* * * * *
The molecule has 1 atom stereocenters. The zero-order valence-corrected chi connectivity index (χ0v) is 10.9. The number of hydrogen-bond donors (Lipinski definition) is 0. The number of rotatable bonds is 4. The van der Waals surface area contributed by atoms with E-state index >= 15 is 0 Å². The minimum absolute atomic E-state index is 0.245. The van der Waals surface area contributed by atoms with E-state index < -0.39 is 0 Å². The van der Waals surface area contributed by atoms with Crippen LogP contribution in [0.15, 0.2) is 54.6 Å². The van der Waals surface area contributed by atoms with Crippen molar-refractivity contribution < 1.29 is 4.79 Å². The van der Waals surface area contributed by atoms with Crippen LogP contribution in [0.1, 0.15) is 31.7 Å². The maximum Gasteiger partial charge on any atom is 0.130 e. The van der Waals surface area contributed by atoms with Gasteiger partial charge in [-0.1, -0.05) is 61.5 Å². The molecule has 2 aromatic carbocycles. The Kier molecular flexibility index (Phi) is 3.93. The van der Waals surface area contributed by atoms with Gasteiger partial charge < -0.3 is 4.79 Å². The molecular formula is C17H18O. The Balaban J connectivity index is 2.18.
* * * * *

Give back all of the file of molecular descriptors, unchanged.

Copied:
The molecule has 1 atom stereocenters. The zero-order valence-corrected chi connectivity index (χ0v) is 10.9. The number of hydrogen-bond donors (Lipinski definition) is 0. The number of rotatable bonds is 4. The van der Waals surface area contributed by atoms with E-state index >= 15 is 0 Å². The minimum absolute atomic E-state index is 0.245. The van der Waals surface area contributed by atoms with E-state index < -0.39 is 0 Å². The van der Waals surface area contributed by atoms with Crippen LogP contribution in [0.15, 0.2) is 54.6 Å². The van der Waals surface area contributed by atoms with Crippen molar-refractivity contribution < 1.29 is 4.79 Å². The van der Waals surface area contributed by atoms with Crippen LogP contribution in [0.1, 0.15) is 31.7 Å². The maximum Gasteiger partial charge on any atom is 0.130 e. The van der Waals surface area contributed by atoms with Gasteiger partial charge in [-0.1, -0.05) is 61.5 Å². The molecule has 2 aromatic carbocycles. The Kier molecular flexibility index (Phi) is 3.93. The van der Waals surface area contributed by atoms with Gasteiger partial charge < -0.3 is 4.79 Å². The molecular formula is C17H18O. The Balaban J connectivity index is 2.18.